DLNR deploys team to Lehua Island after rats detected
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DLNR deploys team to Lehua Island after rats detected

  • COURTESY DLNR

    An assessment team arrived at Lehua Island by helicopter to investigate after two rats were found by motion-detecting field cameras.

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A rapid assessment team was deployed to Lehua Island Tuesday after motion-detecting field cameras showed the presence of two rats on the island.

The state Department of Land and Natural Resources said in a press release this morning that it sent its non-avian predator control team to the tiny island off of Niihau, along with experts from Island Conservation and the Kaua‘i Endangered Seabird Recovery Project (KESRP).

Last month, human observers using a variety of other monitoring devices detected no sign of rodents after a trio of aerial rodenticides were dropped last August and September on the island in an effort to eradicate invasive, Pacific rats harmful to native seabirds.

After Christmas Day, Seabird Recovery staff reviewed camera cards which had been deployed for a research project and found images of the two rats, which are of unknown species. The images were captured between late October and December. The staff immediately reported the rat sightings to DLNR and Island Conservation.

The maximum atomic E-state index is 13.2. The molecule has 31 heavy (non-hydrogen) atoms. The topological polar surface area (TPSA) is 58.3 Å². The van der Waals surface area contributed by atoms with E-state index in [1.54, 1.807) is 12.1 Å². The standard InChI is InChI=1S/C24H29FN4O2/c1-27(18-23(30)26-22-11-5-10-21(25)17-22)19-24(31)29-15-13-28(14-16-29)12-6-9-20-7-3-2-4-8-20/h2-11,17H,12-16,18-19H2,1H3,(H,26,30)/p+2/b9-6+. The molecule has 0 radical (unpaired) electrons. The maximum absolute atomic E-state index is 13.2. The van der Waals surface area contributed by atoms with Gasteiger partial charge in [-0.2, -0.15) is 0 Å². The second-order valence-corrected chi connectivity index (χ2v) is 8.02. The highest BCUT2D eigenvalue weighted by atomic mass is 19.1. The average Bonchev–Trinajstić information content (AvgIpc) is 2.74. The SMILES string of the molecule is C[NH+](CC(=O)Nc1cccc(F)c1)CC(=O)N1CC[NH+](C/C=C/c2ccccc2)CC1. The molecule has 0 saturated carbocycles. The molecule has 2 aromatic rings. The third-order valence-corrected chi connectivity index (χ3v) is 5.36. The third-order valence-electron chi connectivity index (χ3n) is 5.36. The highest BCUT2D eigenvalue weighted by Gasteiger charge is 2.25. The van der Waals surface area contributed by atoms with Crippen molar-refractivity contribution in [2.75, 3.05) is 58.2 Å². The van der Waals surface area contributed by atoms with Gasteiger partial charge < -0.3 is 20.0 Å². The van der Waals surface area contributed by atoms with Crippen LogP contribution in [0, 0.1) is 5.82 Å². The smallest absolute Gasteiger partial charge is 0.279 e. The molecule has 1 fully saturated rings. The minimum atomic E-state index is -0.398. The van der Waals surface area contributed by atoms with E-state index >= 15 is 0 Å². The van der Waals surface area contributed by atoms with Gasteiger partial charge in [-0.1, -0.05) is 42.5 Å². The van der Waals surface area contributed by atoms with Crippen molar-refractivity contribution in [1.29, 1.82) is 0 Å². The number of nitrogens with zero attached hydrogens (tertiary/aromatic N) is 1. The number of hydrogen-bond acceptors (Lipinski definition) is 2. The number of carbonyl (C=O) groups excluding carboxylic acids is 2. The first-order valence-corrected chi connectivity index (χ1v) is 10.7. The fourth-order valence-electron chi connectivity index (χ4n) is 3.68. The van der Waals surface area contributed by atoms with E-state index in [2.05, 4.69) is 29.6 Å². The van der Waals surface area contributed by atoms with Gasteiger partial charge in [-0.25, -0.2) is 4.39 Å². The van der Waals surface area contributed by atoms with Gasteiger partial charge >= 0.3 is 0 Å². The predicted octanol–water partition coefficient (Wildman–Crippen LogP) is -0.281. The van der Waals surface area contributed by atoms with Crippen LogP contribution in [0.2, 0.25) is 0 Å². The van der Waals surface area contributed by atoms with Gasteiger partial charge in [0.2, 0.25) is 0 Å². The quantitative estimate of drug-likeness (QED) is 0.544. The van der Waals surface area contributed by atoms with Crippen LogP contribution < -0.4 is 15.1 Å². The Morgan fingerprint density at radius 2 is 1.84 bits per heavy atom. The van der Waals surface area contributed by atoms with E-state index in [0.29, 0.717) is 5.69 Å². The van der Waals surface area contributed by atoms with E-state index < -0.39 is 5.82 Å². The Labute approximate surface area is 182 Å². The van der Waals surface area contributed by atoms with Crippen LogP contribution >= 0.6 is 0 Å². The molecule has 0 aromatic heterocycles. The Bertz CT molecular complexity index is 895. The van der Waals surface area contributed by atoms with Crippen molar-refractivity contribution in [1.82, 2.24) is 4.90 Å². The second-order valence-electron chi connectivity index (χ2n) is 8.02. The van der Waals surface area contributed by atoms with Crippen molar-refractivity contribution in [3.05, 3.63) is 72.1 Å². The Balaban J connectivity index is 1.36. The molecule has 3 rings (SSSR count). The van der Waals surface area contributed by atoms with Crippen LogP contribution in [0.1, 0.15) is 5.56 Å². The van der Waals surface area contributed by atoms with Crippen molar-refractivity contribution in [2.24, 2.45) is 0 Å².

The team, led by Mele Khalsa of Island Conservation, went to the island on Tuesday for further investigation, and returned this morning, said DLNR spokesman Dan Dennison. They did not catch the two rats, but will return again for a regular monitoring trip on Jan. 16.

No further rat images were found from camera cards reviewed on Tuesday from a total of 134 monitoring devices placed on Lehua, nor were any additional rats trapped, according to DLNR. Some of the devices will be left in place; others will be re-established when monitoring teams return to the island.

Andrew Raine of Seabird Recovery said the cameras are highly effective, early warning tools for detecting any remaining rats.

“They did their job and we can now target areas for a swift response to hopefully deal with whatever rats remain on the isle,” he said. “As we’ve said before, we cannot say the rats are truly gone until the island has been given the all clear for an entire year.”

The aerial drop of the rodenticide diphacinone — in cylinder-shaped pellets — last year sparked community concerns over whether it would impact marine life and environment, and was at one point suspected as the unknown cause of death for five, beached pilot whales on Kauai. DLNR said lab results ruled out rat poison as the cause of the whales’ death.

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